I was compelled to read this immediately after finishing Never Let Me Go. Call me a rabid fan of the novel, yes. I admit it. I have no shame. And I cannot believe why it did not win the Booker Prize of 2005.
And this, The Sea, written by an unknown writer to me back then, was chosen by that year’s jury as the winner. Of course I was intrigued. I am glad I have a copy, a mass market I bought four years ago at regular price. I am not sure why I didn’t immediately read it. I was not a voracious reader four years ago. All I know is that had it not been a Booker winner, I wouldn’t have hoarded it.
So you might be expecting to read at least a couple of bad things from me about it, yes?
No. I love The Sea. I love the language. If you ask me, it’s more of a book of poetry than a novel. Wait, let us correct that. It is a novel of poetry.
The reader is immersed in the beautiful words that the narrator uses. His name is Max, an art historian. So that explains it. You can expect beautiful storytelling from the point of view of an artist. A Portrait of the Artist as a Young Man is not counted, but let’s not talk about that.
So what is this all about? It’s a novel of a man’s recollection of his holiday when he was a child in a town by the sea. He either draws or is drawn by the fraternal twins Chloe and Myles, who are more aptly described as polar twins because of their vast differences. The former is a strong-headed, willful girl while the latter is an uninteresting boy who deliberately keeps his mouth shut.
And there are the twin’s parents who have the means to live a worldly life. This makes Max almost wish to be a part of this family because of his own poverty. Well, he is not poor poor, but you know, he couldn’t afford to live the lives that this family is living.
And what else? I really cannot recall. And how could I daresay that this is a novel worth reading? If you really want to know, this novel is not read because of the plot or the characters. Really, nothing is going on like in one of those Dan Brown novels. But there are subtle developments. There are hints of haunting and melancholy dropped here and there. One just needs to keep an open ear to hear those, like leaves falling from the reaching branch of a sheltering tree. One can flip the pages of this book, pick a few random lines, and love it just the same.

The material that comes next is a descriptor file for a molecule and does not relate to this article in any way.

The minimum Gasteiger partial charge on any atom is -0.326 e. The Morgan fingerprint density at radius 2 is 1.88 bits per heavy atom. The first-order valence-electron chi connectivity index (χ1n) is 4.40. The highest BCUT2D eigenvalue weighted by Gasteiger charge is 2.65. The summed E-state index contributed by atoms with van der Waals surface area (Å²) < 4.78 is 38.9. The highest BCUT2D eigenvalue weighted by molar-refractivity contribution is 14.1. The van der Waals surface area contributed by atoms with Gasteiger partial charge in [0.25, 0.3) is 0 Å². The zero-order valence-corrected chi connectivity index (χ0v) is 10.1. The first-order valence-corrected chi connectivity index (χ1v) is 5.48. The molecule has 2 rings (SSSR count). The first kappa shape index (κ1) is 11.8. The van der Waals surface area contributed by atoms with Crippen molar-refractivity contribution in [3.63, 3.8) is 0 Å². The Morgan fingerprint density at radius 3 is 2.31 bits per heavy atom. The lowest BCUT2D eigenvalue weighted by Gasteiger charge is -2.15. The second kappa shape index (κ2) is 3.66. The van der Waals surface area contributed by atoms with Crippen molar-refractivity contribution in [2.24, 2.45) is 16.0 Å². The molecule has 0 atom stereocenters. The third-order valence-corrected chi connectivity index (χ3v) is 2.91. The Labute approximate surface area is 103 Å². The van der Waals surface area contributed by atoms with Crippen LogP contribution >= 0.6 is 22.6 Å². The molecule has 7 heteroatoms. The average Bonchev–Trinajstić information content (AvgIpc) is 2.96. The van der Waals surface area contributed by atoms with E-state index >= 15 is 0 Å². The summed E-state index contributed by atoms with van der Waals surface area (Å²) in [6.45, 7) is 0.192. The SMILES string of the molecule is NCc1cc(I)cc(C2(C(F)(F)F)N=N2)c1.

Okay, so let us test that practice:
It was her special gift, the disenchanted, disenchanting, eye. I am thinking of the photographs she took in the hospital, at the end, at the beginning of the end, when she was still undergoing treatment and had strength enough to get up from her bed unaided. She had Claire search out her camera, it was years since she had used it. The prospect of this return to an old obsession gave me a strong yet unaccountable sense of foreboding. I found disturbing too, although again I could not have said exactly why, the fact that it was Claire, and not I, whom she had asked to fetch the camera, and in the tacit understanding, furthermore, that I was not to hear of it. What did it mean, all this secrecy and hugger-mugger?
Please don’t ask me who Claire is. It could be his wife or daughter or mom. Anyway, I’d like to flip the book again, one more time.
In those endless October nights, lying side by side in the darkness, toppled statues of ourselves, we sought escape from an intolerable present in the only tense possible, the past, that is, the faraway past. We went back over our earliest days together, reminding, correcting, helping each other, like two ancients tottering arm-in-arm along the ramparts of a town where they had once lived, long ago.
Sensuous! I saw, in my mind’s eye, the two “toppled statues.” In this passage, we see that Banville does not write to impress, which some haters accuse him of. He writes with precision, making sure that the words are not wasted, the commas correctly placed, the sentences assuming a lyrical form. This talent cannot be neglected.
And if one cannot hear the music in these random paragraphs, he is deaf to the melody of literature.
I think that Banville deserves the 2005 Booker. Tough luck for Ishiguro, but not so tough because he already have his Booker for The Remains of the Day and film adaptations for two of his novels, which feature some of the film industry’s finer actors and actresses.
But after I finished it, I felt that the events that took hold of the twin’s lives is senseless. I didn’t get why they did what they did. It’s dumbfoundlingly tragic, sublimely shocking, profoundly disarming. Just like that.
And I can’t help flipping the pages all over again. It makes me want to reread it immediately, but no, I have to fight against it. I’ll just finish this with this last clip that I caught, a passage that I, coincidentally, like and which pretty much sums up the novel:
And yet, what existence, really, does it have, the past? After all, it is only what the present was, once, the present that is gone, no more than that. And yet.